My opinion is that in certain scenarios a tension driven subdivision of work may produce roles with pretty limited scope, the activity of which can be fully defined through a few accountabilities. In other situations a well defined purpose can work better than detailing accountabilities, and leaves more room for interpretation by the role filler. If we let go of the design upfront approach to role definition, we can easily accept that tensions will shape them in many possible ways, a role may even start its own existence with the ownership of a domain and no other specs.
I think this aspect of the Constitution is very smart, as it allows to produce an initial role configuration that's as simple as the situation requires. In the end the goal of holacracy is to set up the minimum amount of rules that are needed to run the organization in a clear and tension driven way.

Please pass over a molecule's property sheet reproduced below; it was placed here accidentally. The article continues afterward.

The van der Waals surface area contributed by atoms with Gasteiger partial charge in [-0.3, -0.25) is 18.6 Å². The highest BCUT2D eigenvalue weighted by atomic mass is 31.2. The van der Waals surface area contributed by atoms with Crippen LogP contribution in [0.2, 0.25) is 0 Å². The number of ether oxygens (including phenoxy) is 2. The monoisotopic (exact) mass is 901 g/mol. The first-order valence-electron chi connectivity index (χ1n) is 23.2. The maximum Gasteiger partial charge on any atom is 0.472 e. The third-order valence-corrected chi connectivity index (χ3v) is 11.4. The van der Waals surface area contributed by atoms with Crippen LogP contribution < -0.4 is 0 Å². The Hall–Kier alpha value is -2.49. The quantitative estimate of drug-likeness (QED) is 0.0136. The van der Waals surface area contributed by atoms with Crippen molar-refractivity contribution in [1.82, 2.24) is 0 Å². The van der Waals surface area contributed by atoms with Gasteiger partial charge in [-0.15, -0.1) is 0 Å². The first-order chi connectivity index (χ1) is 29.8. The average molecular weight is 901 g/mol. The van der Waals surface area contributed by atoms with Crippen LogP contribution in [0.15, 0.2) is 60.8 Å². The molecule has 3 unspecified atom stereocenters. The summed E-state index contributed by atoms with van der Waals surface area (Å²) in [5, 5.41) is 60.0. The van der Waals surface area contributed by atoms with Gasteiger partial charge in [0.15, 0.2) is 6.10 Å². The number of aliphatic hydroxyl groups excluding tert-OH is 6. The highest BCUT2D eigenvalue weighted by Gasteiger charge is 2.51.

I too agree with you that a roles needs somehow an implicit or explicit purpose to have meaning, but think about the existing organizational structures, do all roles have purpose there? Not in my experience. Holacracy must also give room to reflect current reality as a starting point to capture and evolve what's already happening.